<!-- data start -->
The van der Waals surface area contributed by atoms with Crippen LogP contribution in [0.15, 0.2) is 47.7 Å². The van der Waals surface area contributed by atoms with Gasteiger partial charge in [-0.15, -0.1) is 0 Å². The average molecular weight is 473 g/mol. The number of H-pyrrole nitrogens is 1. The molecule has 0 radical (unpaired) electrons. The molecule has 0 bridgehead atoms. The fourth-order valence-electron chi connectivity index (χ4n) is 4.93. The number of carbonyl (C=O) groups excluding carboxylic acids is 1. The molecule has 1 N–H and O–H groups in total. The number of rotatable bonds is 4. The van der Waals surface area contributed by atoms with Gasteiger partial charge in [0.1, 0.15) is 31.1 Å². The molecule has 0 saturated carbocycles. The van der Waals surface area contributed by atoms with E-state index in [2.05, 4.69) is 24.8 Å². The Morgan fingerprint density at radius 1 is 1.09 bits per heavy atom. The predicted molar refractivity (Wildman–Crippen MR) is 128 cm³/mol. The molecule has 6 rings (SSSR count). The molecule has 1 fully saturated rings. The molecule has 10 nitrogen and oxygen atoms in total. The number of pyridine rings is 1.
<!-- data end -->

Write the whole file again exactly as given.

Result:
The van der Waals surface area contributed by atoms with Crippen LogP contribution in [0.15, 0.2) is 47.7 Å². The van der Waals surface area contributed by atoms with Gasteiger partial charge in [-0.15, -0.1) is 0 Å². The average molecular weight is 473 g/mol. The number of H-pyrrole nitrogens is 1. The molecule has 0 radical (unpaired) electrons. The molecule has 0 bridgehead atoms. The fourth-order valence-electron chi connectivity index (χ4n) is 4.93. The number of carbonyl (C=O) groups excluding carboxylic acids is 1. The molecule has 1 N–H and O–H groups in total. The number of rotatable bonds is 4. The van der Waals surface area contributed by atoms with Gasteiger partial charge in [0.1, 0.15) is 31.1 Å². The molecule has 0 saturated carbocycles. The van der Waals surface area contributed by atoms with E-state index in [2.05, 4.69) is 24.8 Å². The Morgan fingerprint density at radius 1 is 1.09 bits per heavy atom. The predicted molar refractivity (Wildman–Crippen MR) is 128 cm³/mol. The molecule has 6 rings (SSSR count). The molecule has 1 fully saturated rings. The molecule has 10 nitrogen and oxygen atoms in total. The number of pyridine rings is 1.